A transect through these mountains from west to east reveals a remarkable geo-climatological phenomenon. Covering the short coastal plain and cloaking their western slopes is dense temperate rainforest. Moving up through impossibly steep slopes of greywacke rock, there is a rapid transition to the pristine white of the heavily glaciated basins, and faces of the Southern Alps. The moisture laden air of the Tasman Sea is slammed violently by the roaring forties against the 3000 m wall of the mountains dumping anywhere up to 10,000 mm of precipitation annually, firstly as rain but increasingly snow. The mountain landscape has, as a result, been pasted thick with glacial ice. To the east, the mountains rapidly give way to the undulating plains of Canterbury, gradually descending to the Pacific coast. The strong orographic forces create an incredibly pronounced rainfall gradient. At Mount Cook Village, just 40 km as the crow flies from the Tasman Sea, average annual rainfall can be just 2500 mm and on the dry, grassy plains of Canterbury further east, below 500 mm (NIWA, 2016).
The Southern Alps have been, and continue to be a landscape shaped by the current ice-age. Geomorphological evidence from the New Zealand landscape points to four main glacial periods through the Pleistocene epoch, matching the global trend dictated by the more widely documented evidence from the northern landmasses (McClintock, 1966). It was the activity during and following the most recent Otiran glaciation, culminating around 20,000 years ago at the Last Glacial Maximum, that put the finishing touches to the New Zealand landscape of today. Continued tectonic uplift, supplemented by the isostatic readjustment of the land surface elevation through the Holocene epoch of the last 10,000 years created the final outline of New Zealand, consisting of three main and many subsidiary islands. The isolated volcanic provinces and the great fold mountain chain of the Alpine fault bridged by lands of rolling hills and sedimentary basins. In some cases these sediments are a product of Holocene Earth surface processes themselves. The case example being the low-lying sedimentary plain upon which the City of Christchurch is built. This is the result of sediment from the Southern Alps having been deposited as a delta-like plain, building continuous land between the mountains and Banks Peninsula (formerly an island). However some of the rolling sedimentary hills of the north island take us right back to where it all began; the limestone exposures of Waitomo Caves for instance having been deposited in the shallow seas of the Zealandia continent 30 million years ago as it drifted eastward across the Pacific (Waitomo Caves, 2013).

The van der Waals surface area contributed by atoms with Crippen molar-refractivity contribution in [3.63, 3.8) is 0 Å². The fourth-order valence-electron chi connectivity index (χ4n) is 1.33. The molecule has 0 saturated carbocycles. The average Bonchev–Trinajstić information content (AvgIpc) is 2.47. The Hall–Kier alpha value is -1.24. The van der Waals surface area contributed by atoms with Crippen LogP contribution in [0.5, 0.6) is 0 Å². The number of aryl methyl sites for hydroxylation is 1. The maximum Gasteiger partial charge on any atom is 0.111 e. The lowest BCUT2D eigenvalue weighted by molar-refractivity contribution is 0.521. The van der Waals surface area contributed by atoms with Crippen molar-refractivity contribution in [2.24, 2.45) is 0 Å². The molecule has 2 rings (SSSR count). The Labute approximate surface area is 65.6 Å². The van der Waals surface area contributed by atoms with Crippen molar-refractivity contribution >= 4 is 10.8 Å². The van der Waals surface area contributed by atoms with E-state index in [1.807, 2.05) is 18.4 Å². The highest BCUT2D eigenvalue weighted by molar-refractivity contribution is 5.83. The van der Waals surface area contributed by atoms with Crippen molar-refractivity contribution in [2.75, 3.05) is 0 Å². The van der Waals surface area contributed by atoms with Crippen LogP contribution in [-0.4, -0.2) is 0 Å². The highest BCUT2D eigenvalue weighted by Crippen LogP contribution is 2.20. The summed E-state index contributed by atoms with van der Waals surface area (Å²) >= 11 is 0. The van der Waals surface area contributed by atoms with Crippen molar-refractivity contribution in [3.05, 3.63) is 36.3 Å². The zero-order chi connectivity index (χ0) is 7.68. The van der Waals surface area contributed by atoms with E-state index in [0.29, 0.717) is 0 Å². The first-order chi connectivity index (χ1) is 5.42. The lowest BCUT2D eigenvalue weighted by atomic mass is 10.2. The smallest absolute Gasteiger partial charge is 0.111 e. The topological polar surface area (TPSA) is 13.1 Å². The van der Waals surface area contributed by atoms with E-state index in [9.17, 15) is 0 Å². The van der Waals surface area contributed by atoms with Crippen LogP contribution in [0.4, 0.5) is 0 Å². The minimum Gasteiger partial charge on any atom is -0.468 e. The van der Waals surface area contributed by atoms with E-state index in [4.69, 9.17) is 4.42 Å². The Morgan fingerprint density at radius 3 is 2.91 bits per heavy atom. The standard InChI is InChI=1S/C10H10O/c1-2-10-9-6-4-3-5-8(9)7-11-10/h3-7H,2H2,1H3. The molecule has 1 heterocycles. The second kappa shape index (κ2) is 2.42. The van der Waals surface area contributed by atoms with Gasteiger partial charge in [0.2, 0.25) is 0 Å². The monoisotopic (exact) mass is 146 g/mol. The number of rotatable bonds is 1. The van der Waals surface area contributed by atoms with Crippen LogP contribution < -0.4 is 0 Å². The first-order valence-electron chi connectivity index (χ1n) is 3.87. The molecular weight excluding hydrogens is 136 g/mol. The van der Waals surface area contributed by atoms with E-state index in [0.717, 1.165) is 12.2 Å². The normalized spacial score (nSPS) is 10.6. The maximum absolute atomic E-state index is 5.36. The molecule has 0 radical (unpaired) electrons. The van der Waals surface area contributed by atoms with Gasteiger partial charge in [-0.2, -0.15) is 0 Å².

Aotearoa; Journeys into the Long White Cloud continues with Part 3; Predator Free; the battle for New Zealand’s native Forest and Bird
Auckland Museum, 2009, ‘Zealandia the ancient continent of New Zealand – Auckland Museum’ (online video), accessed 20 January 2018, <https://youtu.be/S_Ohu8KHkBs>.
DOC, n.d., ‘Gondwana’, Department of Conservation Te Papa Atawhai, accessed 7 February 2018, <http://www.doc.govt.nz/Documents/about-doc/concessions-and-permits/conservation-revealed/gondwana-lowres.pdf>.
GNS Science, n.d., ‘The Geology of New Zealand’, GNS Science Te Pū Ao, accessed 13 January 2018, <https://www.gns.cri.nz/Home/Our-Science/Earth-Science/Regional-Geology/The-Geology-of-New-Zealand>.
Jamieston, A., 2004, ‘Rangitoto, Island volcano in the city of sails’, New Zealand Geographic, accessed 20 January 2018, <https://www.nzgeo.com/stories/rangitoto/>.
McLintock, A.H., 1966, ‘Glaciation’, from An Encyclopaedia of New Zealand, edited by A.H. McLintock, originally published in 1966. TeAra – the Encyclopedia of New Zealand, accessed 11 February 2018, <https://teara.govt.nz/en/1966/geology-new-zealands-geological-history/page-11>.
Mortimer, N., Campbell H.J., Tulloch, A.J., King, P.R., Stagpole V.M., Wood, R.A., Rattenbury, M.S., Sutherland, R., Adams, C.J., Collot, J., Seton, M., 2016, ‘Zealandia, Earth’s Hidden Continent’, GSA Today, v. 27, pp. 27-35, DOI: 10.1130/GSATG321A.1.
Ref 4: University of Otago <http://www.otago.ac.nz/geology/research/structural-geology/alpine-fault/nz-tectonics.html>.
NIWA, 2016, ‘The Climate and Weather of Canterbury’, NIWA Taihoro Nukurangi, accessed 20 January 2018, <https://www.niwa.co.nz/static/web/canterbury_climatology_second_ed_niwa.pdf>.
University of Otago, n.d., ‘Tectonic setting of New Zealand: astride a plate boundary which includes the Alpine Fault’, University of Otago, Department of Geology Te Tari Tātai Arowhenua, accessed 20 January 2018, <http://www.otago.ac.nz/geology/research/structural-geology/alpine-fault/nz-tectonics.html>.
Waitomo Caves, 2013, ‘Waitomo Caves Geology’, Waitomo Caves, accessed 11 February 2018, <http://www.waitomo-caves.com/about-waitomo-caves/Waitomo-caves-geology/>.